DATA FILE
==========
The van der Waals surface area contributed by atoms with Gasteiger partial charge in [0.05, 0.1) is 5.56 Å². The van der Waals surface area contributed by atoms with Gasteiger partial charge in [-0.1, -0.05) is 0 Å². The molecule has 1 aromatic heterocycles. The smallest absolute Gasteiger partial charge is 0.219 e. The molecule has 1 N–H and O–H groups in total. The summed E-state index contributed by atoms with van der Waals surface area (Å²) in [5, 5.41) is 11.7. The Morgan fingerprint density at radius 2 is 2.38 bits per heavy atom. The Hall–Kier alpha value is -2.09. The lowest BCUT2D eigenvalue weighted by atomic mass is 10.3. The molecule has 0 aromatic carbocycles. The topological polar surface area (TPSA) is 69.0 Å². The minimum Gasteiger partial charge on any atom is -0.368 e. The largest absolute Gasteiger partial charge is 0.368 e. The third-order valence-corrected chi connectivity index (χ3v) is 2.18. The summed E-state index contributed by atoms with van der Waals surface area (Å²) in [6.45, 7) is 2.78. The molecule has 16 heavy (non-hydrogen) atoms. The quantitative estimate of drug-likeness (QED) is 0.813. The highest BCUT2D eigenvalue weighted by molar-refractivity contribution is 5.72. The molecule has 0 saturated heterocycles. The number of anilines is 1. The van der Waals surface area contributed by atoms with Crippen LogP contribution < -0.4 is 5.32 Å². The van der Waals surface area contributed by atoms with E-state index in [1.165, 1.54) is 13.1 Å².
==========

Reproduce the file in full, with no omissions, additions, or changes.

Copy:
The van der Waals surface area contributed by atoms with Gasteiger partial charge in [0.05, 0.1) is 5.56 Å². The van der Waals surface area contributed by atoms with Gasteiger partial charge in [-0.1, -0.05) is 0 Å². The molecule has 1 aromatic heterocycles. The smallest absolute Gasteiger partial charge is 0.219 e. The molecule has 1 N–H and O–H groups in total. The summed E-state index contributed by atoms with van der Waals surface area (Å²) in [5, 5.41) is 11.7. The Morgan fingerprint density at radius 2 is 2.38 bits per heavy atom. The Hall–Kier alpha value is -2.09. The lowest BCUT2D eigenvalue weighted by atomic mass is 10.3. The molecule has 0 aromatic carbocycles. The topological polar surface area (TPSA) is 69.0 Å². The minimum Gasteiger partial charge on any atom is -0.368 e. The largest absolute Gasteiger partial charge is 0.368 e. The third-order valence-corrected chi connectivity index (χ3v) is 2.18. The summed E-state index contributed by atoms with van der Waals surface area (Å²) in [6.45, 7) is 2.78. The molecule has 16 heavy (non-hydrogen) atoms. The quantitative estimate of drug-likeness (QED) is 0.813. The highest BCUT2D eigenvalue weighted by molar-refractivity contribution is 5.72. The molecule has 0 saturated heterocycles. The number of anilines is 1. The van der Waals surface area contributed by atoms with Crippen LogP contribution < -0.4 is 5.32 Å². The van der Waals surface area contributed by atoms with E-state index in [1.165, 1.54) is 13.1 Å².